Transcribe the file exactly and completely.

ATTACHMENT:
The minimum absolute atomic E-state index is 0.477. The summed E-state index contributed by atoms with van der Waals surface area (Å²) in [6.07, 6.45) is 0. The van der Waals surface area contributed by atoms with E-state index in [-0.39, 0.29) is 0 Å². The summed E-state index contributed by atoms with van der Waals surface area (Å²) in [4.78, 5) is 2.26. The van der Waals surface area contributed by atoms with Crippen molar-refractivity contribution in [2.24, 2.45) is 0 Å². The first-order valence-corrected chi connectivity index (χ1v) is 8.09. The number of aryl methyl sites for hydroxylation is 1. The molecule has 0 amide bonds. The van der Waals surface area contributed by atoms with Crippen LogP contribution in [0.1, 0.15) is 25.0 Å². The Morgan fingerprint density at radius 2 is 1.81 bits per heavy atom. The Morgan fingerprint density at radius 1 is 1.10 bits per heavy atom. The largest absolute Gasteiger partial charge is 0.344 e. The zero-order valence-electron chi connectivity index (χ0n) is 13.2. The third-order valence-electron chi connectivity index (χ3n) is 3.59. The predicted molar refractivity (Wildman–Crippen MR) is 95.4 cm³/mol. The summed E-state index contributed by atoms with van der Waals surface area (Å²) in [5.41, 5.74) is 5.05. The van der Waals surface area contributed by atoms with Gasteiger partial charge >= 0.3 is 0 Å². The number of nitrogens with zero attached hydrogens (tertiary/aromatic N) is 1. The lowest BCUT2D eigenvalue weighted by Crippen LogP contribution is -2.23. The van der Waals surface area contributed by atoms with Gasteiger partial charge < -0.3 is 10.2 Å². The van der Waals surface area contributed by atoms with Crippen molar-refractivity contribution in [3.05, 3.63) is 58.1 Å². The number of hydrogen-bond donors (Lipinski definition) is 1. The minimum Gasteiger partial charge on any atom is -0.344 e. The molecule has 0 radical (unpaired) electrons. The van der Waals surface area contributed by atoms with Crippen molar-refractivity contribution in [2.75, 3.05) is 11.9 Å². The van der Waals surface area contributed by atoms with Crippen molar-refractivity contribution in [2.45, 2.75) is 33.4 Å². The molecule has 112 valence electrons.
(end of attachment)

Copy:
The minimum absolute atomic E-state index is 0.477. The summed E-state index contributed by atoms with van der Waals surface area (Å²) in [6.07, 6.45) is 0. The van der Waals surface area contributed by atoms with E-state index in [-0.39, 0.29) is 0 Å². The summed E-state index contributed by atoms with van der Waals surface area (Å²) in [4.78, 5) is 2.26. The van der Waals surface area contributed by atoms with Crippen molar-refractivity contribution in [2.24, 2.45) is 0 Å². The first-order valence-corrected chi connectivity index (χ1v) is 8.09. The number of aryl methyl sites for hydroxylation is 1. The molecule has 0 amide bonds. The van der Waals surface area contributed by atoms with Crippen LogP contribution in [0.1, 0.15) is 25.0 Å². The Morgan fingerprint density at radius 2 is 1.81 bits per heavy atom. The Morgan fingerprint density at radius 1 is 1.10 bits per heavy atom. The largest absolute Gasteiger partial charge is 0.344 e. The zero-order valence-electron chi connectivity index (χ0n) is 13.2. The third-order valence-electron chi connectivity index (χ3n) is 3.59. The predicted molar refractivity (Wildman–Crippen MR) is 95.4 cm³/mol. The summed E-state index contributed by atoms with van der Waals surface area (Å²) in [5.41, 5.74) is 5.05. The van der Waals surface area contributed by atoms with Gasteiger partial charge >= 0.3 is 0 Å². The number of nitrogens with zero attached hydrogens (tertiary/aromatic N) is 1. The lowest BCUT2D eigenvalue weighted by Crippen LogP contribution is -2.23. The van der Waals surface area contributed by atoms with Gasteiger partial charge < -0.3 is 10.2 Å². The van der Waals surface area contributed by atoms with Crippen molar-refractivity contribution in [3.05, 3.63) is 58.1 Å². The number of hydrogen-bond donors (Lipinski definition) is 1. The minimum Gasteiger partial charge on any atom is -0.344 e. The molecule has 0 radical (unpaired) electrons. The van der Waals surface area contributed by atoms with Crippen molar-refractivity contribution in [2.75, 3.05) is 11.9 Å². The van der Waals surface area contributed by atoms with Crippen molar-refractivity contribution in [2.45, 2.75) is 33.4 Å². The molecule has 112 valence electrons.